• Sides and Angles: if the measure of one side of a triangle is greater than the measure of a second side, then the angle opposite the first side is greater than the angle opposite the second side.
• Angles and Sides: if the measure of one angle in a triangle is greater than the measure of a second angle, then the side oppostie the first angle is greater than the side opposite the second angle.
• Exterior Angle Inequality Theorem: the measure of an exterior angle on a triangle is greater than the measure of either of the non-adjacent interior angles.
• Hinge Theorem: If two sides of a triangle A are congruent to two sides of triangle B and the angle between the two sides on triangle A is greater than the angle between the two sides on triangle B, then the third side of triangle A is greater than the third side of triangle B.

Polyhedron

Definitions and Formulas

• Polyhedron: a three dimensional figure constructed of polygons.
• Faces: the polygons that form the sides of the polyhedron
• Edges: the line segment formed where two polygons intersect
• Vertices: the point at which the edges intersect to form corners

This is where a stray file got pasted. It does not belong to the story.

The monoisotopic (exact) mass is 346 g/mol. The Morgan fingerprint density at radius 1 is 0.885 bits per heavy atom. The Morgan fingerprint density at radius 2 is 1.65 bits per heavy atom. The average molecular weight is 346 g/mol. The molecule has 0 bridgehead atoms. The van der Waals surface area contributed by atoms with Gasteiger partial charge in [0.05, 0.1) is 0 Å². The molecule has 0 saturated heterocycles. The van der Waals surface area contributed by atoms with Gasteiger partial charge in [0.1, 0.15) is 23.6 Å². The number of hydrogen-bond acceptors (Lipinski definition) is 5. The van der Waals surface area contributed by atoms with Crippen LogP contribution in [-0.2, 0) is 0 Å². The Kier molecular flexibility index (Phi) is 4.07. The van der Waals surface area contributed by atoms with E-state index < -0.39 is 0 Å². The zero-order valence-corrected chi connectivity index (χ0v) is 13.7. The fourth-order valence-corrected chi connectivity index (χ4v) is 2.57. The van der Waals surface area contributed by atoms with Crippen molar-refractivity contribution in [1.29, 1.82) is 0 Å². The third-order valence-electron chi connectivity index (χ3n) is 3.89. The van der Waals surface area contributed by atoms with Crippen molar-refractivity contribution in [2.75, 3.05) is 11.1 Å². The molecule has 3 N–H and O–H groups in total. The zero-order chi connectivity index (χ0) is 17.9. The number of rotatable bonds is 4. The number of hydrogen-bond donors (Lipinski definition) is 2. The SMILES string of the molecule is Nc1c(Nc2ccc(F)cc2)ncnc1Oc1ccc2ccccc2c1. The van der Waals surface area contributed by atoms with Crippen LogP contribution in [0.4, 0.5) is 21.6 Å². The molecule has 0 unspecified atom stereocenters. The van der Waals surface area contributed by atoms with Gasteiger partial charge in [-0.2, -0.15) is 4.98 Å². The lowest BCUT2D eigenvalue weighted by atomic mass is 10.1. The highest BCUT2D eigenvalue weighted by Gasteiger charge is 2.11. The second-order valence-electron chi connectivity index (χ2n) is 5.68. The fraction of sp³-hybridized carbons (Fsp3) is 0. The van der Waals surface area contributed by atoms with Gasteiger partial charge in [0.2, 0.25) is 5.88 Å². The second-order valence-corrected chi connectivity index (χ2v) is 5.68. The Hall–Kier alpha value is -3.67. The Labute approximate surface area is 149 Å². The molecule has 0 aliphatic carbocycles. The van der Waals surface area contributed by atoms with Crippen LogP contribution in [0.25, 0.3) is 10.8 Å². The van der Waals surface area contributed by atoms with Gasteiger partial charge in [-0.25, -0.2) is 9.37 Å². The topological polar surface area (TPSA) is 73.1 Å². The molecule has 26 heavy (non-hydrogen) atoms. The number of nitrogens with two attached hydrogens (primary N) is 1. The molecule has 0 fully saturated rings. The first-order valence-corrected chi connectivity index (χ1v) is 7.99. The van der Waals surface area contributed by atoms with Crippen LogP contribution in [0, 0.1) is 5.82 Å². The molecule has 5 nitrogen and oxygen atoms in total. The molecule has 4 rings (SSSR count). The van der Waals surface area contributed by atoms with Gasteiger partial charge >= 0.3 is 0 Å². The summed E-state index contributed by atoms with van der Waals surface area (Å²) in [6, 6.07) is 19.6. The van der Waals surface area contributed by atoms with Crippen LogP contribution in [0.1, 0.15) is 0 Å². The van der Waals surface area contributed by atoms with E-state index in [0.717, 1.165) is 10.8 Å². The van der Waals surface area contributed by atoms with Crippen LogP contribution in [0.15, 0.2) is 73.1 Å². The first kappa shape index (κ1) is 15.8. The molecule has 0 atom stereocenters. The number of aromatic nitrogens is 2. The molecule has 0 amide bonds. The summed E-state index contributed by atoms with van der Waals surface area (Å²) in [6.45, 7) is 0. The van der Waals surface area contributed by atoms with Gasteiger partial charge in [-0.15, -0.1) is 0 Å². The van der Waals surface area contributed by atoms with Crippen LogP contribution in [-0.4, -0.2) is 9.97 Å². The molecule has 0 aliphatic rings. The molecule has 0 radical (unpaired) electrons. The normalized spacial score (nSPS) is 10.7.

• Euler’s Formula: the sum of the number of faces and vertices of a polyhedron is equal to two more than the number of edges or
• Platonic Solids: the five polyhedron that are constructed of only regular polygons. See Table Below
Polygon Faces Edges Vertices
Tetrahedron Triangle 4 6 4
Cube Square 6 12 8
Octahedron Triangle 8 12 6
Dodecahedron Pentagon 12 30 20
Icosahedron Triangle 20 30 12

Types

• Parallelogram: a four sided figure made of two sets of parallel lines.
• Rhombus: a parallelogram with four equal sides.
• Rectangle: a parallelogram with four right angles.
• Square: a parallelogram with four right angles and four equal sides.
• Trapezoid: a quadrilateral with one set of parallel lines.
• Kite: a quadrilateral with two pairs of congruent sides that are adjacent.

Right Triangle

Pythagorean Theorem

• Definitions: the sum of each leg squared is equal to the hypotenuse squared.
• Formula:
• Converse of the Pythagorean Theorem:
• If , then triangle ABC is a right triangle
• If , then triangle ABC is an acute triangle
• If , then triangle ABC is an obtuse triangle

Special Right Triangle

Trigonometric Ratios